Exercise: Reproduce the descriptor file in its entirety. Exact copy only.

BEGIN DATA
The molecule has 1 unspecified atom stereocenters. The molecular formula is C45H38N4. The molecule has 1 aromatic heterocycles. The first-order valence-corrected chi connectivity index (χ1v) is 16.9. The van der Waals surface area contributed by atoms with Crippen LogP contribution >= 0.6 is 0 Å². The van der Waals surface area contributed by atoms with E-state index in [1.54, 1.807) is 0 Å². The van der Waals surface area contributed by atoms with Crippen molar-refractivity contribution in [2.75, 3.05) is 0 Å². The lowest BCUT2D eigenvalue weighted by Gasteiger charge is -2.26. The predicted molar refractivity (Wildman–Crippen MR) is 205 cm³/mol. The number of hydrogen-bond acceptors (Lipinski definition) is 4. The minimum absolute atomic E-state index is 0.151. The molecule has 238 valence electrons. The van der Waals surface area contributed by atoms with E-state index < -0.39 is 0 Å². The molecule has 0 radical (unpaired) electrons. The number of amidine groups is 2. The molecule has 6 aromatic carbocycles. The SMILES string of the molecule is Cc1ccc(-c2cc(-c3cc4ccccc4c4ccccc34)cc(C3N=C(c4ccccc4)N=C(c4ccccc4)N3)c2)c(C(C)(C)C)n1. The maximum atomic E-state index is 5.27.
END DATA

The molecule has 1 unspecified atom stereocenters. The molecular formula is C45H38N4. The molecule has 1 aromatic heterocycles. The first-order valence-corrected chi connectivity index (χ1v) is 16.9. The van der Waals surface area contributed by atoms with Crippen LogP contribution >= 0.6 is 0 Å². The van der Waals surface area contributed by atoms with E-state index in [1.54, 1.807) is 0 Å². The van der Waals surface area contributed by atoms with Crippen molar-refractivity contribution in [2.75, 3.05) is 0 Å². The lowest BCUT2D eigenvalue weighted by Gasteiger charge is -2.26. The predicted molar refractivity (Wildman–Crippen MR) is 205 cm³/mol. The number of hydrogen-bond acceptors (Lipinski definition) is 4. The minimum absolute atomic E-state index is 0.151. The molecule has 238 valence electrons. The van der Waals surface area contributed by atoms with E-state index < -0.39 is 0 Å². The molecule has 0 radical (unpaired) electrons. The number of amidine groups is 2. The molecule has 6 aromatic carbocycles. The SMILES string of the molecule is Cc1ccc(-c2cc(-c3cc4ccccc4c4ccccc34)cc(C3N=C(c4ccccc4)N=C(c4ccccc4)N3)c2)c(C(C)(C)C)n1. The maximum atomic E-state index is 5.27.